Traditional management structure and techniques are based on power – power that is either taken or given. Jeffrey Pfeffer, a professor at Stanford University’s Graduate School of Business, wrote a book several years ago with the provocative title Power: Why Some People Have It and Others Don’t. Aptly described as a handbook for the power-hungry, Pfeffer’s basic tenet is that without power you’re impotent – no matter how talented or ambitious you are. Peter Ueberroth, the organizational whiz who headed up the 1984 Summer Olympics in Los Angeles, said that power is 80% taken and 20% given. Both Pfeffer’s and Ueberroth’s premises are not part of the new generation’s way of thinking. It’s fair to say that power in the managerial sense is now almost equal parts taken and given in many successful organizations – which is not to say that it’s given without regard for skills and experience.
Professor Pfeffer also points out a rather disagreeable reality: Power is not dependent on intelligence or job performance. This may well be the case in certain organizations that are dependent on a chain of command that rigidly enforces top-down control, but in less-rigid organizations such as creative agencies and service operations the value is placed on collaboration and transparency, not any one individual.
Pfeffer does add a very significant caveat to his thesis: That power can’t be an end in itself – leaders need to “aspire not only to power but to goodness.” That said, while today’s younger employees may have a different concept of the use of power, they also have a highly developed concept of goodness. For example, they believe that it’s not only within one’s power to have a healthy work/life balance, but it’s within a manager’s power to encourage that healthy balance in the workplace. Pfeffer also talks about the place of networking and risk in business; conceptually these two terms have undergone radical change in recent years. He writes that networking is one of the basic tools for achieving power, but many older employees view networking as an unpleasant chore. Younger workers have baked networking into their business lives through the constant use of social media – its just part of the natural order of things. This crowd-sourced approach to problem solving and collaboration makes them more natural leaders in the connected age. Regarding risk, traditional managers extol its virtue with the caveat that risk is only worth it when attached to unusually high reward. Today’s entrepreneurial workforce respects risk but rejects the idea that there has to be an equation of high reward to make risk worth taking. In other words, the price of failure is acceptable as long as the collective good isn’t in jeopardy; it isn’t always about ego and personal power.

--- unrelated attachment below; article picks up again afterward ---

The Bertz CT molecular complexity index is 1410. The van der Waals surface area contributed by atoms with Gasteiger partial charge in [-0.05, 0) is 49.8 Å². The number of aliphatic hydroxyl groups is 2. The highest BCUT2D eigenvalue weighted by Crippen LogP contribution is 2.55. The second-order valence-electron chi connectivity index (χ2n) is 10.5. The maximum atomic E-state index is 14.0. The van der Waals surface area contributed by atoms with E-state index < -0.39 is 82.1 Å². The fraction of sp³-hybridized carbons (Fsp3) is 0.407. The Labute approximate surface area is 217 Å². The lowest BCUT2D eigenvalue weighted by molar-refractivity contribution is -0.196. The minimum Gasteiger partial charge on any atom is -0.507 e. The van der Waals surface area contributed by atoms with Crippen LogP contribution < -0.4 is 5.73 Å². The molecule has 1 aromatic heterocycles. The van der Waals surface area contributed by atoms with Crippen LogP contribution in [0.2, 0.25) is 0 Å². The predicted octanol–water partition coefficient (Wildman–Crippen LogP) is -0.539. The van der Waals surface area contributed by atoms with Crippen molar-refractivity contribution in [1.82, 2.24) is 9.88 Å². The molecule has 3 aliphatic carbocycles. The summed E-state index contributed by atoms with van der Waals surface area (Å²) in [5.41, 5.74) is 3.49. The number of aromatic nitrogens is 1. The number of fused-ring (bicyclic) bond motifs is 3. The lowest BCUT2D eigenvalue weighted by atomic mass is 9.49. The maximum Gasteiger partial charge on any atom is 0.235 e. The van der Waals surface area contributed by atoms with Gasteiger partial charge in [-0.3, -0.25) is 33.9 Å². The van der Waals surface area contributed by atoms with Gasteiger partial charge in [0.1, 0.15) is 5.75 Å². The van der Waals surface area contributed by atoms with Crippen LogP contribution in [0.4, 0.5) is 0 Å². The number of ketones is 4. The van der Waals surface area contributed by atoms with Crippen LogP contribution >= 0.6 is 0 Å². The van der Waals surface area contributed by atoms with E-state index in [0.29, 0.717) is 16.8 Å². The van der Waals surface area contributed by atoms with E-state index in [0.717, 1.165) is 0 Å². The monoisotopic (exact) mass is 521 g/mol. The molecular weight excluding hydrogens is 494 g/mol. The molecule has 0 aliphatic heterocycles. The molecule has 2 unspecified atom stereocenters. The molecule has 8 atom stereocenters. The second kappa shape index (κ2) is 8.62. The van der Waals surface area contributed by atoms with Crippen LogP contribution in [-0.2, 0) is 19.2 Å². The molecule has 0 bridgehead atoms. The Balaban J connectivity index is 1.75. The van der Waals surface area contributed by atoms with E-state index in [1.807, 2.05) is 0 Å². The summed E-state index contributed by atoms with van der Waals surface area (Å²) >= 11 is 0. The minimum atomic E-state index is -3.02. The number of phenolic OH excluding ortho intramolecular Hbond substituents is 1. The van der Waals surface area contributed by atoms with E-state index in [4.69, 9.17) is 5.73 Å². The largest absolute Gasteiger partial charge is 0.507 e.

One final thought is about how we should define “hard work.” Webster’s online dictionary defines “hardworking” as “using a lot of time and energy to do work.” I would argue that today’s employee is more concerned with producing good work. No satisfaction is derived from putting in long hours on a task that leads to a mediocre result. Jason Friend and David H. Hansson, in their book Rework: Change the Way You Work Forever, put it very succinctly: “Workaholics aren’t heroes. They don’t save the day, they use it up.” An employee who is truly motivated and inspired will find a way to accomplish the best-possible result without regard for his or her fellow workers marveling over their long hours and personal sacrifice. Today’s accomplished and successful manager recognizes “good work” and discourages the counterproductive nature that can be associated with “hard work.” Life shouldn’t be hard, and neither should work. The manager who strives to make the workplace challenging in a good sense, rewarding in a real sense, and fun in general will succeed in today’s environment of personal empowerment for all.